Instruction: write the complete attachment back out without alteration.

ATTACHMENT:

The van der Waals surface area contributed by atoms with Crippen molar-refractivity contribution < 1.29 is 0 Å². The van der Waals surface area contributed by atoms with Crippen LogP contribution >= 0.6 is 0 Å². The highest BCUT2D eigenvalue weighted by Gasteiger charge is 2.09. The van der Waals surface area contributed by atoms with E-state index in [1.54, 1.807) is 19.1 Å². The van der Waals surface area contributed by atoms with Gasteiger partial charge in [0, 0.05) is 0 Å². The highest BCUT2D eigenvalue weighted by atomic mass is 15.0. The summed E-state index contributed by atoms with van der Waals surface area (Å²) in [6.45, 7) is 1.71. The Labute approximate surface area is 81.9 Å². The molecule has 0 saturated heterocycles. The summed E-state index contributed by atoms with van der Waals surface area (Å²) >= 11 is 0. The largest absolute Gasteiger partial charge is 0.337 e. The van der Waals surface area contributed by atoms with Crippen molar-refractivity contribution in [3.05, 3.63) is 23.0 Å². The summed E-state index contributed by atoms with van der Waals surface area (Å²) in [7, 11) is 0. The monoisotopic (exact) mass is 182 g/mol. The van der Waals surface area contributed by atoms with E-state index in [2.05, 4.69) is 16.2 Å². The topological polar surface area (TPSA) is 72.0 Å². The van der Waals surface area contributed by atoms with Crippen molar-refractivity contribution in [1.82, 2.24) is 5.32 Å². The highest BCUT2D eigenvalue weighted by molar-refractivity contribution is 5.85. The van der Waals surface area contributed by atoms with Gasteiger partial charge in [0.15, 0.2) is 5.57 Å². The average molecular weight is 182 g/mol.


The van der Waals surface area contributed by atoms with Crippen molar-refractivity contribution < 1.29 is 0 Å². The van der Waals surface area contributed by atoms with Crippen LogP contribution >= 0.6 is 0 Å². The highest BCUT2D eigenvalue weighted by Gasteiger charge is 2.09. The van der Waals surface area contributed by atoms with E-state index in [1.54, 1.807) is 19.1 Å². The van der Waals surface area contributed by atoms with Gasteiger partial charge in [0, 0.05) is 0 Å². The highest BCUT2D eigenvalue weighted by atomic mass is 15.0. The summed E-state index contributed by atoms with van der Waals surface area (Å²) in [6.45, 7) is 1.71. The Labute approximate surface area is 81.9 Å². The molecule has 0 saturated heterocycles. The summed E-state index contributed by atoms with van der Waals surface area (Å²) >= 11 is 0. The largest absolute Gasteiger partial charge is 0.337 e. The van der Waals surface area contributed by atoms with Crippen molar-refractivity contribution in [3.05, 3.63) is 23.0 Å². The summed E-state index contributed by atoms with van der Waals surface area (Å²) in [7, 11) is 0. The monoisotopic (exact) mass is 182 g/mol. The van der Waals surface area contributed by atoms with E-state index in [2.05, 4.69) is 16.2 Å². The topological polar surface area (TPSA) is 72.0 Å². The van der Waals surface area contributed by atoms with Crippen molar-refractivity contribution in [1.82, 2.24) is 5.32 Å². The highest BCUT2D eigenvalue weighted by molar-refractivity contribution is 5.85. The van der Waals surface area contributed by atoms with Gasteiger partial charge in [0.15, 0.2) is 5.57 Å². The average molecular weight is 182 g/mol.